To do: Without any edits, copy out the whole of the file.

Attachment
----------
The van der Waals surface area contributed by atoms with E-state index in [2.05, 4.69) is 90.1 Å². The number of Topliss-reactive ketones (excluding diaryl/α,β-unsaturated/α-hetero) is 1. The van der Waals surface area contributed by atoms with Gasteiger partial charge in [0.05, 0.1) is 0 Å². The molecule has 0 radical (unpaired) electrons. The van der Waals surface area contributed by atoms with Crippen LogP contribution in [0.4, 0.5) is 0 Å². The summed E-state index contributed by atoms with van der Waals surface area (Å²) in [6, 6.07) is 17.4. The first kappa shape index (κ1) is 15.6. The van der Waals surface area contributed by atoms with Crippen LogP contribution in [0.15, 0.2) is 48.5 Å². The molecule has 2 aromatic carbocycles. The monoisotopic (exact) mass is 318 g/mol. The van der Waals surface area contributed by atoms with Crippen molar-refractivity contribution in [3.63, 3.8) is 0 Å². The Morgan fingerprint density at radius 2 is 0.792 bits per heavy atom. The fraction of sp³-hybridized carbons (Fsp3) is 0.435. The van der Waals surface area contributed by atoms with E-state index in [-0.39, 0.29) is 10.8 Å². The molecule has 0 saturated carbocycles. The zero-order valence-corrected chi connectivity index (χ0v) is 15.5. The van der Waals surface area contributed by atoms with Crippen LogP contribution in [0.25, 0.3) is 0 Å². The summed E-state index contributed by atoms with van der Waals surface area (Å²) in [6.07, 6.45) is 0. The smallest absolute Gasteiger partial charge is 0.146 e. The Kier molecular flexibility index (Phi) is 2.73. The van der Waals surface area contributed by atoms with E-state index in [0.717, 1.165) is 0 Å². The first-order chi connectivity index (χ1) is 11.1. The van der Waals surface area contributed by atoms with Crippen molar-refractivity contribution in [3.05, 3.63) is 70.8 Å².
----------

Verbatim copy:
The van der Waals surface area contributed by atoms with E-state index in [2.05, 4.69) is 90.1 Å². The number of Topliss-reactive ketones (excluding diaryl/α,β-unsaturated/α-hetero) is 1. The van der Waals surface area contributed by atoms with Gasteiger partial charge in [0.05, 0.1) is 0 Å². The molecule has 0 radical (unpaired) electrons. The van der Waals surface area contributed by atoms with Crippen LogP contribution in [0.4, 0.5) is 0 Å². The summed E-state index contributed by atoms with van der Waals surface area (Å²) in [6, 6.07) is 17.4. The first kappa shape index (κ1) is 15.6. The van der Waals surface area contributed by atoms with Crippen LogP contribution in [0.15, 0.2) is 48.5 Å². The molecule has 2 aromatic carbocycles. The monoisotopic (exact) mass is 318 g/mol. The van der Waals surface area contributed by atoms with Crippen molar-refractivity contribution in [3.63, 3.8) is 0 Å². The Morgan fingerprint density at radius 2 is 0.792 bits per heavy atom. The fraction of sp³-hybridized carbons (Fsp3) is 0.435. The van der Waals surface area contributed by atoms with E-state index in [-0.39, 0.29) is 10.8 Å². The molecule has 0 saturated carbocycles. The zero-order valence-corrected chi connectivity index (χ0v) is 15.5. The van der Waals surface area contributed by atoms with Crippen LogP contribution in [0.25, 0.3) is 0 Å². The summed E-state index contributed by atoms with van der Waals surface area (Å²) in [6.07, 6.45) is 0. The smallest absolute Gasteiger partial charge is 0.146 e. The Kier molecular flexibility index (Phi) is 2.73. The van der Waals surface area contributed by atoms with E-state index in [0.717, 1.165) is 0 Å². The first-order chi connectivity index (χ1) is 11.1. The van der Waals surface area contributed by atoms with Crippen molar-refractivity contribution in [3.05, 3.63) is 70.8 Å².